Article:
Potty Gardener

  • The Potty Gardener and Manure in the Garden

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    I have been busy helping Grandpa Haxnicks to dig manure into his vegetable plot and learning some of the ins and outs of using various types of animal excrement in the garden. What comes out of the animal and goes into the soil is so much more than a pile of poo. All creatures great and small can provide free plop for your plot that will vastly improve soil texture, boost nutrient levels and give you bigger, better and healthier crops.

    Poultry Manure for the Garden

    Chicken droppings

    If you happen to keep chickens, then as well as eggs you have a readily available source of useful fertiliser. Fresh chicken poo has high levels of ammonia so should be dug into vegetable plots at least 4 months before planting. Or you can add it to a compost heap and let it rot down before using it. It makes particularly good top dressing for blackcurrants and plum trees.  It tends to be quite alkaline so not so suitable for acid loving plants such as blueberries, or camellias.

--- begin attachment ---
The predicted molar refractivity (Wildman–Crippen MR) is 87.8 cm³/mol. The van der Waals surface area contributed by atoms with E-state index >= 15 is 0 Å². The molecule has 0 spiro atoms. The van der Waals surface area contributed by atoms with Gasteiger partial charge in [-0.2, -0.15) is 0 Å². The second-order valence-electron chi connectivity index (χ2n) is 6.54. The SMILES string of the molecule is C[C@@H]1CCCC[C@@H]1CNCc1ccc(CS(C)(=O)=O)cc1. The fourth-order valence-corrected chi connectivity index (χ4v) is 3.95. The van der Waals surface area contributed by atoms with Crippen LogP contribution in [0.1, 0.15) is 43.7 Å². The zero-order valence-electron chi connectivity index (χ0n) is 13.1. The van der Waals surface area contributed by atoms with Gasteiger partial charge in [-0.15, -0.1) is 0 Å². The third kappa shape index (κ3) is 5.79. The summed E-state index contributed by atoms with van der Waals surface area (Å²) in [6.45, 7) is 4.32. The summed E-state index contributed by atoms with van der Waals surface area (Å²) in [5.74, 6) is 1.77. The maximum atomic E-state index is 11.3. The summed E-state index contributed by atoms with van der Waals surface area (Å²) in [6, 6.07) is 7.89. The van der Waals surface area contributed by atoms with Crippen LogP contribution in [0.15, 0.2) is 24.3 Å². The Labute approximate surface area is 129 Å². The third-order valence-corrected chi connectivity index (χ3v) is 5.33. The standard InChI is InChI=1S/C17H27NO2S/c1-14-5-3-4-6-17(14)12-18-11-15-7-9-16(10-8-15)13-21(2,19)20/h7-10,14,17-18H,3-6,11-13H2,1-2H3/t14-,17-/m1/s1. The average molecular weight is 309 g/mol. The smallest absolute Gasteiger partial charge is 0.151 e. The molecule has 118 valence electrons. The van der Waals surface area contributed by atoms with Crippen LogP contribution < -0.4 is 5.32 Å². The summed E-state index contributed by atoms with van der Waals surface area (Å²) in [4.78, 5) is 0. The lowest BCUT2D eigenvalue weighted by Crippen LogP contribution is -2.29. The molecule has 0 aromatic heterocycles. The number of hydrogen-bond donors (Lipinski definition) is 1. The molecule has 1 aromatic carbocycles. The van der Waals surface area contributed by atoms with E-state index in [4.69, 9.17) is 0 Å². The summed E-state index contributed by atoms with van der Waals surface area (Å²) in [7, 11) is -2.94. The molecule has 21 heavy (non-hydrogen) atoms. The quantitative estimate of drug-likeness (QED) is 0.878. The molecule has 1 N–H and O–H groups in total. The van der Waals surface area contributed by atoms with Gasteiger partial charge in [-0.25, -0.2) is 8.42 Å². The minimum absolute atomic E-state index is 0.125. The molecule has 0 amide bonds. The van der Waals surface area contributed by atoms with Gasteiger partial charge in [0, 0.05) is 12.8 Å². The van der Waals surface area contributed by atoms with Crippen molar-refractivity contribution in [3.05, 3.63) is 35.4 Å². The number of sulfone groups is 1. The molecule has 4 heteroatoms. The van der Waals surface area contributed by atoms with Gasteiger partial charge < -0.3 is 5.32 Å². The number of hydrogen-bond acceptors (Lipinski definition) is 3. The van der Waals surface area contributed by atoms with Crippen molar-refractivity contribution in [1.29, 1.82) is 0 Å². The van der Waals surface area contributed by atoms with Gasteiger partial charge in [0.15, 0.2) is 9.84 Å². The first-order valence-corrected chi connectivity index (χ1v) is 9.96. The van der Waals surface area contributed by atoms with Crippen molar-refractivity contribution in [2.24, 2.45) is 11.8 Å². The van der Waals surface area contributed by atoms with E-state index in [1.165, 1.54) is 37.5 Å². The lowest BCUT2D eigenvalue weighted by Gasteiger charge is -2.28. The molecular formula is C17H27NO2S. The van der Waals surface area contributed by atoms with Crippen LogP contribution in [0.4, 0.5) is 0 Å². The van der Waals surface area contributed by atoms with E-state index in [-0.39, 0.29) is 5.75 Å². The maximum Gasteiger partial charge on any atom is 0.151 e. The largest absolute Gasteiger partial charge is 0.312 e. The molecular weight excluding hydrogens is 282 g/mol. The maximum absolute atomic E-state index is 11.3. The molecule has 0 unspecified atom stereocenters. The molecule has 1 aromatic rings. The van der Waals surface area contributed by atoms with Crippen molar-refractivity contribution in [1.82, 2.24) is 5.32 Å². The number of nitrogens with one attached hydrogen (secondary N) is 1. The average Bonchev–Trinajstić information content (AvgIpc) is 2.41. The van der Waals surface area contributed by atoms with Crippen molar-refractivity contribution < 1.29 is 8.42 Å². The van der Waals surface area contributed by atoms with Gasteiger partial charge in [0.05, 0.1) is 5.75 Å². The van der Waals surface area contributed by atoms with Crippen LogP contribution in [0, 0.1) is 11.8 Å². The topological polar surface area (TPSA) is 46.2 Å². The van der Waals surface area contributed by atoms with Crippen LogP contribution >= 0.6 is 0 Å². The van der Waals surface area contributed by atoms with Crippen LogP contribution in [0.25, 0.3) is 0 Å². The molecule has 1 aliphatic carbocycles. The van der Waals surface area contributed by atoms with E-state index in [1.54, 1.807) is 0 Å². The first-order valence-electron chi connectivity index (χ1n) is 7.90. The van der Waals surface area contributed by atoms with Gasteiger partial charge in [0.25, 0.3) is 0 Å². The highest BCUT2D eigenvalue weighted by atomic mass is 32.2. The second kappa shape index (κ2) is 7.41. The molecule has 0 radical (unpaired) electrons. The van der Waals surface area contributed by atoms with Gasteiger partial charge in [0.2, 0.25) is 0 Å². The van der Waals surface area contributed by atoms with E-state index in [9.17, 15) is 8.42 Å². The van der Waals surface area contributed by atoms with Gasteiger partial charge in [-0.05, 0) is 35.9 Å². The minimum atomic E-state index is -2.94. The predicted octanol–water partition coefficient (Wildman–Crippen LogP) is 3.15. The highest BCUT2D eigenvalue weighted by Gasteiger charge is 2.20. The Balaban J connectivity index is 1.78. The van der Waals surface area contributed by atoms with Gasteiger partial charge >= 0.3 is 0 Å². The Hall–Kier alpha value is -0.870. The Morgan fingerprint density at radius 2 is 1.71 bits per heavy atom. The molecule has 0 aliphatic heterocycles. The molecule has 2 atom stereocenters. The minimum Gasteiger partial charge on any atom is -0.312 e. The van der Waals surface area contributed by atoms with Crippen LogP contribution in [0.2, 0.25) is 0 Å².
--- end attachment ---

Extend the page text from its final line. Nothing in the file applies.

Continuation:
Horse Manure and its nourishing factors

    Cow Poo

    Cow poo is great for improving soil structure. Again, it should be left to rot down in a compost heap or dug in a few months before planting. Autumn is the perfect time for digging it in, particularly if you want to use it in areas where you might be planning to grow root vegetables in the spring. If you try to grow root vegetables in freshly manured soil the results can be a little alarming. Carrots will grow into multi-limbed aliens, beetroot will go barmy and potatoes go scabby. A great plus point for cow poo is that it has been well digested, passing through multiple stomachs a process that kills off any weed seeds.

    Horse manure